It’s already been a month! Looking back, I have experienced a lot within just 30 days. I teach English to the children at the shelter in the afternoons now, and just recently, I started teaching English in private classes as well. This is so rewarding, such a different situation than teaching back home in Norway. The biggest challenge is the pronunciation of words, where endings seem to disappear and /r/ becomes /l/. The English classes in Thai schools are very much based on listening and reading, thus they are not familiar with speaking much. They know many phrases, but that is not enough to make yourself understood nor to understand others. So I have some work to do.
I’ve started to get to know the children and women here better now. It’s still hard with the language barrier, but we are getting good at using our bodies to explain what we are actually trying to say. And it’s working quite well. It’s nice to play around with them and be there for them when they need a grown up around them. Sometimes it’s just about being, not doing anything special, and that can bring people closer together. We can still play around and have a lot of fun even though we’re not able to communicate as much as I’d like to. Hide and seek is a much loved activity. Or just go around and scare each other works pretty well too. That is for the younger children. Some of the children are more teenagers, and they are more eager to talk. Talk about life, talk about what they like and dislike, talk about the differences in cultures and languages. Those moments with the children where we play or talk are those I probably will never forget.
I’ve been to the Ban Klang Na site of MRICRH many times now. Usually, this site is a shelter for women and families in need, that be a violent environment or human trafficking victims. Nowadays, both women and children go there during weekends to do agricultural work. This way, they get a vocational skill that can help them move on in life. In a perfect world, we would have both sites up and running all the time. But without the resources needed to do so, the two shelters have now merged. So everybody is living together on one site. It’s better than nothing, but it’s not a good long term solution for anyone. We are still getting phone calls every week from people in need, and at the moment, there are no room for more people here. Hopefully, we’ll be able to sort this out in the near future.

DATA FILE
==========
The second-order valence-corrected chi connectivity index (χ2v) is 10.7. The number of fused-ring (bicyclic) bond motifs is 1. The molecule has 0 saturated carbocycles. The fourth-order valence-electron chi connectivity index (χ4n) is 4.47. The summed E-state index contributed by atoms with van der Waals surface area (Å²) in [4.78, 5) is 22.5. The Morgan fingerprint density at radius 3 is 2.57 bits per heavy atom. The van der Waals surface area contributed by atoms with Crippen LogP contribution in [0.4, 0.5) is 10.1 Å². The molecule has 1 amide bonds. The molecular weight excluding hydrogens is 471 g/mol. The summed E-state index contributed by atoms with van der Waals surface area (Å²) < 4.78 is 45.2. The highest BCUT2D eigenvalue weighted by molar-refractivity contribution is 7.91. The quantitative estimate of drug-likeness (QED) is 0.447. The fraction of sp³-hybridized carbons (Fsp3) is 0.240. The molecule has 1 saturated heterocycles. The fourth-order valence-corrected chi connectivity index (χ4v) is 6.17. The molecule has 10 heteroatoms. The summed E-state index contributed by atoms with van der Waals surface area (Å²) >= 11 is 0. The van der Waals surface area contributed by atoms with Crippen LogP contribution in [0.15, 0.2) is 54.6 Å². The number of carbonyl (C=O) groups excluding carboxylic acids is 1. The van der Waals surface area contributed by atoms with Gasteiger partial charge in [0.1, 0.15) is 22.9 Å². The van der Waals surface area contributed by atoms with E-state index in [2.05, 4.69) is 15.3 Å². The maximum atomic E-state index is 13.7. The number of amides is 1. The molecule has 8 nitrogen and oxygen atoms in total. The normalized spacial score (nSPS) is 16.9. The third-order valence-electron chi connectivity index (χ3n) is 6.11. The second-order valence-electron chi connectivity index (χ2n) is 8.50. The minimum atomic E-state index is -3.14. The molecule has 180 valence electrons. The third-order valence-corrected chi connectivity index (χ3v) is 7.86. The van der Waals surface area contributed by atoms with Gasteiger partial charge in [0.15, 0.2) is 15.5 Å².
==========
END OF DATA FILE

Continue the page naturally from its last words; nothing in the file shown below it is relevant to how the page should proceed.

Days are usually the same. I get up in the morning, I hear the children go to the fields to do some agricultural work, then I hear them go to school. I go to the office and start working. Some days are filled with meetings or visits to families, while most days I am working at the office. Then the children get home from school, they all have hydro therapy, while I have an hour off, and then English classes. Most days we get some time to chat both during and after the English classes, which is probably what I enjoy the most myself. We found some common ground the other day when the children brought a stray kitten to the shelter. While they are at the other site in the weekends, I nurture the kitten for them. And the kitten follows us all around, even to the English classes in the afternoons.
Most days are like this, and I start to like it more and more.